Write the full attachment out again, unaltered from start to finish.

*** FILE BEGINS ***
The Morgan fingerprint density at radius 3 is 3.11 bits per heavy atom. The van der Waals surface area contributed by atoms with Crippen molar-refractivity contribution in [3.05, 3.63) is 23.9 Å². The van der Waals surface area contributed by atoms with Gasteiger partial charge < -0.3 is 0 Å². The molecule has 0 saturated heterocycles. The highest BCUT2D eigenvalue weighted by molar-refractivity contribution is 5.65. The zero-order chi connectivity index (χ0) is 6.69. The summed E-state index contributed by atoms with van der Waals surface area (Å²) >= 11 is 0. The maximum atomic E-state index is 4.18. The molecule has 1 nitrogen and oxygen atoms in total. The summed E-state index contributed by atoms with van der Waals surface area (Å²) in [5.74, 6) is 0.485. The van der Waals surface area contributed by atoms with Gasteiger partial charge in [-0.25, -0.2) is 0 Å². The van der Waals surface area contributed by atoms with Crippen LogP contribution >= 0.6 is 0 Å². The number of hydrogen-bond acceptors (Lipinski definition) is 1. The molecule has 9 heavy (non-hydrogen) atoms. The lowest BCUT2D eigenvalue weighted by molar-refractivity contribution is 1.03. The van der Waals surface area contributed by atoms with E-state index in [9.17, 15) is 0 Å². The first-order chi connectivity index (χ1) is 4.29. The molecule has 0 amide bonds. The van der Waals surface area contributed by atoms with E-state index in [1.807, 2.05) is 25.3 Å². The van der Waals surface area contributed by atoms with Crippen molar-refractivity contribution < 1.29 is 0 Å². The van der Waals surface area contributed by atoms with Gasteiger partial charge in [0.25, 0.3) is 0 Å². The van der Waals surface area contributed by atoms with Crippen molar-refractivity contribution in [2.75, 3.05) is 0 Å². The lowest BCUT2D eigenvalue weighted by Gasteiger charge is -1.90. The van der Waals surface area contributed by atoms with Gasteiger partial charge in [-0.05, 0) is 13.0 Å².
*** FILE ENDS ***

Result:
The Morgan fingerprint density at radius 3 is 3.11 bits per heavy atom. The van der Waals surface area contributed by atoms with Crippen molar-refractivity contribution in [3.05, 3.63) is 23.9 Å². The van der Waals surface area contributed by atoms with Gasteiger partial charge < -0.3 is 0 Å². The molecule has 0 saturated heterocycles. The highest BCUT2D eigenvalue weighted by molar-refractivity contribution is 5.65. The zero-order chi connectivity index (χ0) is 6.69. The summed E-state index contributed by atoms with van der Waals surface area (Å²) >= 11 is 0. The maximum atomic E-state index is 4.18. The molecule has 1 nitrogen and oxygen atoms in total. The summed E-state index contributed by atoms with van der Waals surface area (Å²) in [5.74, 6) is 0.485. The van der Waals surface area contributed by atoms with Gasteiger partial charge in [-0.25, -0.2) is 0 Å². The van der Waals surface area contributed by atoms with Crippen LogP contribution >= 0.6 is 0 Å². The number of hydrogen-bond acceptors (Lipinski definition) is 1. The molecule has 9 heavy (non-hydrogen) atoms. The lowest BCUT2D eigenvalue weighted by molar-refractivity contribution is 1.03. The van der Waals surface area contributed by atoms with E-state index in [9.17, 15) is 0 Å². The first-order chi connectivity index (χ1) is 4.29. The molecule has 0 amide bonds. The van der Waals surface area contributed by atoms with E-state index in [1.807, 2.05) is 25.3 Å². The van der Waals surface area contributed by atoms with Crippen molar-refractivity contribution < 1.29 is 0 Å². The van der Waals surface area contributed by atoms with Gasteiger partial charge in [0.25, 0.3) is 0 Å². The van der Waals surface area contributed by atoms with Crippen molar-refractivity contribution in [2.75, 3.05) is 0 Å². The lowest BCUT2D eigenvalue weighted by Gasteiger charge is -1.90. The van der Waals surface area contributed by atoms with Gasteiger partial charge in [-0.05, 0) is 13.0 Å².